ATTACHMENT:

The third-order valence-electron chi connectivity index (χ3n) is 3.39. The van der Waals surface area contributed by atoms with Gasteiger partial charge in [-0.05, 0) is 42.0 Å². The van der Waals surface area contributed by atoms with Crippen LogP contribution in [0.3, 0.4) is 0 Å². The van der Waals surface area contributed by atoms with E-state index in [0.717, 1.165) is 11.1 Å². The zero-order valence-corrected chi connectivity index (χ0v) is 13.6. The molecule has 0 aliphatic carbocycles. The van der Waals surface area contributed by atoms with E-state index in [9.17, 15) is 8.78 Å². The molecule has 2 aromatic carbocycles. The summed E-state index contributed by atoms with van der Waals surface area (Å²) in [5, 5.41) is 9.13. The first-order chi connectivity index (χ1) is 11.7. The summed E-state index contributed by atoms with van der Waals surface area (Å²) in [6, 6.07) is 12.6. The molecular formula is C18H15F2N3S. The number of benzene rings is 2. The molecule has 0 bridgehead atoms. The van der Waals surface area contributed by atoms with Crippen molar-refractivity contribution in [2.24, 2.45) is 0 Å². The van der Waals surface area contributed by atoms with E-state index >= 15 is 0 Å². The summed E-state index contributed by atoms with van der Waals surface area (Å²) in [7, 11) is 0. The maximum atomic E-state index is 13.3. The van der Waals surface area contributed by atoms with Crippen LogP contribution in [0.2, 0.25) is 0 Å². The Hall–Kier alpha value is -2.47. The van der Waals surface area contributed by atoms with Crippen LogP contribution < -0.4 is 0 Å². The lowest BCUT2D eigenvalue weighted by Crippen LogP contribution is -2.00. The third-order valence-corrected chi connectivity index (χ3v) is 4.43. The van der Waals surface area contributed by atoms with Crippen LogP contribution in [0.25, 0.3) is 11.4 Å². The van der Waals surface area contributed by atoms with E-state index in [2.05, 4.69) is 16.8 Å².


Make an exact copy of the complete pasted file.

The third-order valence-electron chi connectivity index (χ3n) is 3.39. The van der Waals surface area contributed by atoms with Gasteiger partial charge in [-0.05, 0) is 42.0 Å². The van der Waals surface area contributed by atoms with Crippen LogP contribution in [0.3, 0.4) is 0 Å². The van der Waals surface area contributed by atoms with E-state index in [0.717, 1.165) is 11.1 Å². The zero-order valence-corrected chi connectivity index (χ0v) is 13.6. The molecule has 0 aliphatic carbocycles. The van der Waals surface area contributed by atoms with E-state index in [9.17, 15) is 8.78 Å². The molecule has 2 aromatic carbocycles. The summed E-state index contributed by atoms with van der Waals surface area (Å²) in [5, 5.41) is 9.13. The first-order chi connectivity index (χ1) is 11.7. The summed E-state index contributed by atoms with van der Waals surface area (Å²) in [6, 6.07) is 12.6. The molecular formula is C18H15F2N3S. The number of benzene rings is 2. The molecule has 0 bridgehead atoms. The van der Waals surface area contributed by atoms with Crippen molar-refractivity contribution in [2.24, 2.45) is 0 Å². The van der Waals surface area contributed by atoms with E-state index >= 15 is 0 Å². The summed E-state index contributed by atoms with van der Waals surface area (Å²) in [7, 11) is 0. The maximum atomic E-state index is 13.3. The van der Waals surface area contributed by atoms with Crippen LogP contribution in [0.2, 0.25) is 0 Å². The Hall–Kier alpha value is -2.47. The van der Waals surface area contributed by atoms with Crippen LogP contribution < -0.4 is 0 Å². The lowest BCUT2D eigenvalue weighted by Crippen LogP contribution is -2.00. The third-order valence-corrected chi connectivity index (χ3v) is 4.43. The van der Waals surface area contributed by atoms with Crippen LogP contribution in [0.25, 0.3) is 11.4 Å². The van der Waals surface area contributed by atoms with E-state index in [2.05, 4.69) is 16.8 Å².